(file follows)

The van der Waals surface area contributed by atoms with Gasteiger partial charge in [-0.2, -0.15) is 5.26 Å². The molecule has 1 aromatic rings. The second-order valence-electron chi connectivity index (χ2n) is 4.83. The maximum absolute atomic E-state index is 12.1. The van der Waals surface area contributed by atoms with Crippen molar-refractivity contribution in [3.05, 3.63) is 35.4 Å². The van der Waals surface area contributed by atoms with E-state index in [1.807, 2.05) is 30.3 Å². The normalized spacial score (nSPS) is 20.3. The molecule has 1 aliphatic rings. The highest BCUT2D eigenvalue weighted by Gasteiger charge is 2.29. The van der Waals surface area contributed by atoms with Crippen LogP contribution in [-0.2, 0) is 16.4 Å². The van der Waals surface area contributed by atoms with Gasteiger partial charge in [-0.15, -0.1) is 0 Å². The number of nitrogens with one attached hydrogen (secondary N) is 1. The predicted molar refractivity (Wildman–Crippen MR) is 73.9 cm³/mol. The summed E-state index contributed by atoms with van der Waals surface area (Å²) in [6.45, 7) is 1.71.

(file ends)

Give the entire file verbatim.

The van der Waals surface area contributed by atoms with Gasteiger partial charge in [-0.2, -0.15) is 5.26 Å². The molecule has 1 aromatic rings. The second-order valence-electron chi connectivity index (χ2n) is 4.83. The maximum absolute atomic E-state index is 12.1. The van der Waals surface area contributed by atoms with Crippen molar-refractivity contribution in [3.05, 3.63) is 35.4 Å². The van der Waals surface area contributed by atoms with E-state index in [1.807, 2.05) is 30.3 Å². The normalized spacial score (nSPS) is 20.3. The molecule has 1 aliphatic rings. The highest BCUT2D eigenvalue weighted by Gasteiger charge is 2.29. The van der Waals surface area contributed by atoms with Crippen LogP contribution in [-0.2, 0) is 16.4 Å². The van der Waals surface area contributed by atoms with Gasteiger partial charge in [-0.15, -0.1) is 0 Å². The number of nitrogens with one attached hydrogen (secondary N) is 1. The predicted molar refractivity (Wildman–Crippen MR) is 73.9 cm³/mol. The summed E-state index contributed by atoms with van der Waals surface area (Å²) in [6.45, 7) is 1.71.